In our western deserts, where water is scant, nature provides pulpy juicy plants from which Indians can often quench their thirst. Chief among these are several species of cactus, especially of Opuntia whose fruit (prickly pear), as well as the fleshy leaves or joints, contain an abundance of wholesome juice. Besides O. Tuna and O. Ficus-Indica, already noticed, O. Engelmanni Salm. and 2 or 3 analogous species so abundant along our southwestern boundary are especially noteworthy. Cattle and sheep are very fond of the leaves of these plants which are to them food and drink during the dry season, so that flocks of sheep fed upon them need not be driven to water for several months.
Several species of Echinocactus may also be mentioned in this connection, especially E. Visnaga Hook, of the central plateau of Mexico and E. Wislizeni Engelm. of our southwestern territory; they are called Barrel Cactus from their appearance, the stem being sometimes 4 to 5 feet high and 1 to 2 feet in diameter. The Pulp of the stem is full of watery juice of a pleasant acidulous taste and has often been welcomed by thirsty travelers.
Many species of Agave with thick fleshy leaves, although mostly used by Mexicans and Indians for food, contain a large proportion of watery juice which can easily be pressed out for drinking. This juice, although not unpalatable, has not the sweet taste which cooking alone develops in it. The Sotol (Dasylirion Texanum Sheele) of Texas and northern Mexico shares exactly properties of Agave as a food and drink plant, not only for Indians but also for bear and other animals. The very succulent young stems of Agave and Yucca are also prized by Indians who are often seen sucking them with marked enjoyment.
Another desert plant which the thirsty native utilizes is Ammobroma Sonorae Torr., the Sand-Food, a leafless parasite in the sand-hills of south Arizona and Lower California. The long creeping stems are not only a palatable food but also a good substitute for water.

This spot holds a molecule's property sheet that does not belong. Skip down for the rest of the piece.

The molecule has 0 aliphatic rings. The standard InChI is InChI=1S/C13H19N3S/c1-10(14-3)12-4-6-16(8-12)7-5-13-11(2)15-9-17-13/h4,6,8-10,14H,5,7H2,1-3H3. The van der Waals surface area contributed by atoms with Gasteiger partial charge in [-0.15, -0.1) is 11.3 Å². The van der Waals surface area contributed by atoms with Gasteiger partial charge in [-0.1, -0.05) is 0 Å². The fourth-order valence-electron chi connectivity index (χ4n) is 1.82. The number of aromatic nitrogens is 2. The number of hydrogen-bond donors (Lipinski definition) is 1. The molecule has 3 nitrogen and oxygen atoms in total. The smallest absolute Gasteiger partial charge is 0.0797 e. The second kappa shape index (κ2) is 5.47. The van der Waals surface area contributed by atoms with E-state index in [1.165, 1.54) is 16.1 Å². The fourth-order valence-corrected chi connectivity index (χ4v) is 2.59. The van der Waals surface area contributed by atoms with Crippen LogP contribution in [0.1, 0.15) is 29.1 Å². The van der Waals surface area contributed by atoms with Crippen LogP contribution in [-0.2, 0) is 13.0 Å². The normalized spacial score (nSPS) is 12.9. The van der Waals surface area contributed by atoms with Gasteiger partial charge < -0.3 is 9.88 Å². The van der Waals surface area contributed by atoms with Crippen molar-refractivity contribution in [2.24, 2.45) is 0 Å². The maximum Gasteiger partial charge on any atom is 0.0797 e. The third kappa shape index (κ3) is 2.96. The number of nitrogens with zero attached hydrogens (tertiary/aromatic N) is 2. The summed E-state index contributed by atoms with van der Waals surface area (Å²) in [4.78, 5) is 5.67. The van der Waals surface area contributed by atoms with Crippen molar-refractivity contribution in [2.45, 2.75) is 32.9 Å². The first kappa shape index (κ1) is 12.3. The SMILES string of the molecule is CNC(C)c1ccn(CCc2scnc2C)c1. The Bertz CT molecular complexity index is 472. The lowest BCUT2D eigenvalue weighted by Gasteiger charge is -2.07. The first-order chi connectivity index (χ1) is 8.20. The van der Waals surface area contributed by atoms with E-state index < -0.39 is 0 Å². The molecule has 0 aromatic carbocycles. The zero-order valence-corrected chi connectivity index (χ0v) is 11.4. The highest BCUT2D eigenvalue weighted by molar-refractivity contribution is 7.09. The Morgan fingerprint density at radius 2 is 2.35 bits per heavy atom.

Many plants contain mucilaginous, starchy or saccharine principles which are readily imparted to water by infusion or decoction, rendering it more nutritive and palatable, maple syrup or sugar, honey, or dried fruit rich in glucose being often added to the mixture. The flour of maize, as well as that of Mezquite and Screw Bean, are thus frequently used by Mexicans and Indians.
Salvia polystachya Ort. is largely cultivated in northern and central Mexico, under the name of Chia, for its small glossy seeds rich in mucilage and oil. After careful roasting they are ground into meal which, when thrown into water, expands to several times its original bulk, the mucilage rapidly dissolving; by the addition of sugar, lemon juice or orange-flower water, a very agreeable, wholesome and demulcent beverage is obtained still very popular in Mexico. Other species used for the same purpose are: S. Columbariae Benth., the California Chía, common in California and extending to Arizona and Mexico; S. carduacea Benth., of southern California and S. tiliaefolia Wahl, of northern Mexico.
Sometimes, tart or acidulous fruits were bruised in water to make it more cooling, refreshing and palatable. This was particularly the case with several species of Sumach: Rhus glabra L., R. hirta Sudw. and R. copallina L., east of the Rocky Mountains; R. integrifolia B. & H. and R. ovata Wats., of southern California and Lower California. R. integrifolia has very acid berries covered with a white oily efflorescence said to be even more tart than the pulp; they are frequently gathered by Indians and used fresh, dried or roasted in preparing a very refreshing drink. The fruit of R. ovata is described by Orcutt as being very acid, but coated with a thin crust having the consistency of wax, “as sweet and delicious in flavor as the best of refined sugar” and formerly much collected by the natives; a combination of the acid pulp with the sweet crust making excellent lemonade.